York Road, SE1

Road in/near Waterloo, existing between 1824 and now.

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Road · * · SE1 ·
October
16
2021
York Road skirts the western edge of Waterloo station.

To the west of York Road is the old County Hall, Shell Centre, Jubilee Gardens and, beyond, the London Eye and the River Thames.

The first Waterloo Bridge Act contained a clause for the continuation of Stamford Street across Waterloo Road to Westminster Bridge Road. The new road, which was for several years called Stamford Street, but which ultimately became York Road, was made across the land of the Archbishop’s manor of Lambeth.

Except for a fringe of cottages along Narrow Wall and for Phelps’ soap factory, which stood east of Narrow Wall (i.e. on ground between Belvedere Road and York Road and adjoining north on Waterloo Road) the land was undeveloped. It was divided by open ditches into fields: Float Mead, The Twenty-one Acres, and the Seven Acres.

In 1807 the Archbishop obtained an Act authorising the development of this ground for building. The road was cut in 1824, and between 1825 and 1830 practically the whole frontage on either side was let on building leases. The turnpike, which stood approximately opposite the present entrance to the tube station, was taken down about 1848.

The whole of the ground east of York Road between Waterloo Road and Vine Street and extending east nearly to Lower Marsh was let on building lease to John Field, wax chandler, and Agnes Bazing in 1824-29. Part of this land was sold to the London and South Western Railway in 1848 when the line was extended from Nine Elms. Waterloo Station, which was raised above the marshy ground on a series of arches, was designed by Sir William Tite and opened on 11 July 1848. In 1864 the South Eastern Railway extended their line from London Bridge to Waterloo and Charing Cross, Waterloo Junction being linked with the main station by a bridge across Waterloo Road. Substantial alterations and additions were made at various times during the 19th century, and in 1872 the South Eastern Railway Company bought the eastern part of the ground originally leased to Field, which had by then become a slum.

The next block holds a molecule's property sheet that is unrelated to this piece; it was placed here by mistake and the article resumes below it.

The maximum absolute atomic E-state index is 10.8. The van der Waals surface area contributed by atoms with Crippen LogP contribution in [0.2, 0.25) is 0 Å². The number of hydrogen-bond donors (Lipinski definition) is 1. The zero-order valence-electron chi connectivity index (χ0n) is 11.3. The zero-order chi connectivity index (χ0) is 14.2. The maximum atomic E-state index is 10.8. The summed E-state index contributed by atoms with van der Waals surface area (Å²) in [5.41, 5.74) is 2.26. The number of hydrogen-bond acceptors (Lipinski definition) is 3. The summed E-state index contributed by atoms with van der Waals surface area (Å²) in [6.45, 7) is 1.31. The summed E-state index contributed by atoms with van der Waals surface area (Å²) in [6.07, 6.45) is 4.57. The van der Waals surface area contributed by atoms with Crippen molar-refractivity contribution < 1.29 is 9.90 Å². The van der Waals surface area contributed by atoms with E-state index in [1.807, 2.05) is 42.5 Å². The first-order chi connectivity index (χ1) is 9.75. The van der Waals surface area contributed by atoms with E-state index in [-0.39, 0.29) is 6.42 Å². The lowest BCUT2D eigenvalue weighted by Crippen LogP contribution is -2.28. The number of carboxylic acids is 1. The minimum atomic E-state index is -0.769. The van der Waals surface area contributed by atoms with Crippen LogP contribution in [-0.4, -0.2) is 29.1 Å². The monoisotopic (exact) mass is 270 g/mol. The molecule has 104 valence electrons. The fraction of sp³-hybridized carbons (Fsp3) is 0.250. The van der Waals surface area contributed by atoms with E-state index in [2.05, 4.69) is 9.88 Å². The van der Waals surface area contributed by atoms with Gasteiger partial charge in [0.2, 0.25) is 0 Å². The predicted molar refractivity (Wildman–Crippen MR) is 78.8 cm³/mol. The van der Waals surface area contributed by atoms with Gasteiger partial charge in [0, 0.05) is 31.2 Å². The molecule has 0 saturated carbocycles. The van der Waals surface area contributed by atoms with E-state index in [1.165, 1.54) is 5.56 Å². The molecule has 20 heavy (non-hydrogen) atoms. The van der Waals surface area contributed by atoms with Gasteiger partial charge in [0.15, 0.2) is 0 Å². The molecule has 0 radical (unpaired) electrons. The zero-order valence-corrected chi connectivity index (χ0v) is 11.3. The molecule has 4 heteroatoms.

Owing to its piecemeal construction the lay-out of the station was by the end of the nineteenth century confused and unsatisfactory, and in 1900 an extension and complete rebuilding of the old station was begun. It was finished by the erection of a building linking the new offices with those lining the approach from York Road, including the great arched entrance to the station which formed a staff war memorial. The Times, describing the opening of the new buildings in 1922, remarked that "nothing of the original structure now remains except the arches upon which the new station has been built."

On 7 August, 1765, a Dr John Leake addressed a meeting at Appleby’s Tavern in Parliament Street, Westminster, and propounded a scheme for a hospital “for the Relief of those Child-bearing Women who are the Wives of poor Industrious Tradesmen or distressed House-keepers, and who either from unavoidable Misfortunes or the Expences of maintaining large Families are reduced to real Want. Also for the Reception and immediate Relief of indigent Soldiers and Sailors Wives, the former in particular being very numerous in and about the City of Westminster." The hospital was then built in Pimlico and opened in April 1767, as the Westminster New Lying-in Hospital, with Dr Leake as its first physician.

Dr Leake had trained in England as a surgeon but had early become interested in midwifery and had practised it for a while in Lisbon. During the early years of the hospital he was living in Craven Street, Strand, where he gave an annual course of lectures on midwifery. His ideas were not particularly advanced even for his time, but the institution he founded, one of the first of its kind, has proved of great permanent value.

Early in the 1820s the governors decided to move to new premises. From Lancelot Holland, who was, at this time, developing the land between Westminster and Waterloo Bridges for the Archbishop of Canterbury, the governors acquired a building lease of a plot of ground with 100 foot frontage on the east side of York Road. The new building was designed by Henry Harrison and cost about £3000. On 22 September, 1828, the minutes record that “On Friday Morning a Patient was delivered of a Son in the New Hospital and the Committee met this day in the new Hospital for the first time." The name Westminister was dropped from the title and the institution was incorporated by royal charter in 1830 as The General Lying-in Hospital.